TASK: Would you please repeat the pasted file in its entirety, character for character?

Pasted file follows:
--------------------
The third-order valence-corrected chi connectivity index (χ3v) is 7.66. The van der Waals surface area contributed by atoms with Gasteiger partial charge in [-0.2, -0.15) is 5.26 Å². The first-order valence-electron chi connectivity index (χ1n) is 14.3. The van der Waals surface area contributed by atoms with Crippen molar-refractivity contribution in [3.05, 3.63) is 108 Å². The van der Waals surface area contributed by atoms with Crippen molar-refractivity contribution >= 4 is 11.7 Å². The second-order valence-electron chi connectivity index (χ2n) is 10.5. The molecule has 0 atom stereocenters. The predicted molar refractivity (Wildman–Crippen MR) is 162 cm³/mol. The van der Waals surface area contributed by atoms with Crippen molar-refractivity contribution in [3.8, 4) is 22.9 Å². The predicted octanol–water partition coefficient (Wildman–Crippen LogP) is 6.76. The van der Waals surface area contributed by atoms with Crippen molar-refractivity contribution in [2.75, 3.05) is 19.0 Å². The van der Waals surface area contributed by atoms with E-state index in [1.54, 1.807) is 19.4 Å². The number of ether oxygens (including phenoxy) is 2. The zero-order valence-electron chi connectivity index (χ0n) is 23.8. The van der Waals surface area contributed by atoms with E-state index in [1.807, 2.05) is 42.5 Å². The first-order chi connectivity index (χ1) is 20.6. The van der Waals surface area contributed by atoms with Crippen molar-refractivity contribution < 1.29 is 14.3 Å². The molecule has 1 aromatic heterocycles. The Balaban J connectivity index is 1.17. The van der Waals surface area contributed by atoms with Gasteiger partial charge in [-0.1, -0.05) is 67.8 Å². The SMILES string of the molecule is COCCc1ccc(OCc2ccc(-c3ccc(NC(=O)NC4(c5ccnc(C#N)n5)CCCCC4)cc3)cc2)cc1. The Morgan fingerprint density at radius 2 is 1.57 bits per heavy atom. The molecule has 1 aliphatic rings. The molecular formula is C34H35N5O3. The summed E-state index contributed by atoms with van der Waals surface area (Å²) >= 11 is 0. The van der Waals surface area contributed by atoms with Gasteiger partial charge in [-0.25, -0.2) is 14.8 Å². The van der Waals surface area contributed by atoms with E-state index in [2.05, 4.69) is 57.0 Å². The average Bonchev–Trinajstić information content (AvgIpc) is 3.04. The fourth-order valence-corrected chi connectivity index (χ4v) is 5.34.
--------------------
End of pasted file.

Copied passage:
The third-order valence-corrected chi connectivity index (χ3v) is 7.66. The van der Waals surface area contributed by atoms with Gasteiger partial charge in [-0.2, -0.15) is 5.26 Å². The first-order valence-electron chi connectivity index (χ1n) is 14.3. The van der Waals surface area contributed by atoms with Crippen molar-refractivity contribution in [3.05, 3.63) is 108 Å². The van der Waals surface area contributed by atoms with Crippen molar-refractivity contribution >= 4 is 11.7 Å². The second-order valence-electron chi connectivity index (χ2n) is 10.5. The molecule has 0 atom stereocenters. The predicted molar refractivity (Wildman–Crippen MR) is 162 cm³/mol. The van der Waals surface area contributed by atoms with Crippen molar-refractivity contribution in [3.8, 4) is 22.9 Å². The predicted octanol–water partition coefficient (Wildman–Crippen LogP) is 6.76. The van der Waals surface area contributed by atoms with Crippen molar-refractivity contribution in [2.75, 3.05) is 19.0 Å². The van der Waals surface area contributed by atoms with E-state index in [1.54, 1.807) is 19.4 Å². The number of ether oxygens (including phenoxy) is 2. The zero-order valence-electron chi connectivity index (χ0n) is 23.8. The van der Waals surface area contributed by atoms with E-state index in [1.807, 2.05) is 42.5 Å². The first-order chi connectivity index (χ1) is 20.6. The van der Waals surface area contributed by atoms with Crippen molar-refractivity contribution < 1.29 is 14.3 Å². The molecule has 1 aromatic heterocycles. The Balaban J connectivity index is 1.17. The van der Waals surface area contributed by atoms with Gasteiger partial charge in [-0.1, -0.05) is 67.8 Å². The SMILES string of the molecule is COCCc1ccc(OCc2ccc(-c3ccc(NC(=O)NC4(c5ccnc(C#N)n5)CCCCC4)cc3)cc2)cc1. The Morgan fingerprint density at radius 2 is 1.57 bits per heavy atom. The molecule has 1 aliphatic rings. The molecular formula is C34H35N5O3. The summed E-state index contributed by atoms with van der Waals surface area (Å²) >= 11 is 0. The van der Waals surface area contributed by atoms with Gasteiger partial charge in [-0.25, -0.2) is 14.8 Å². The van der Waals surface area contributed by atoms with E-state index in [2.05, 4.69) is 57.0 Å². The average Bonchev–Trinajstić information content (AvgIpc) is 3.04. The fourth-order valence-corrected chi connectivity index (χ4v) is 5.34.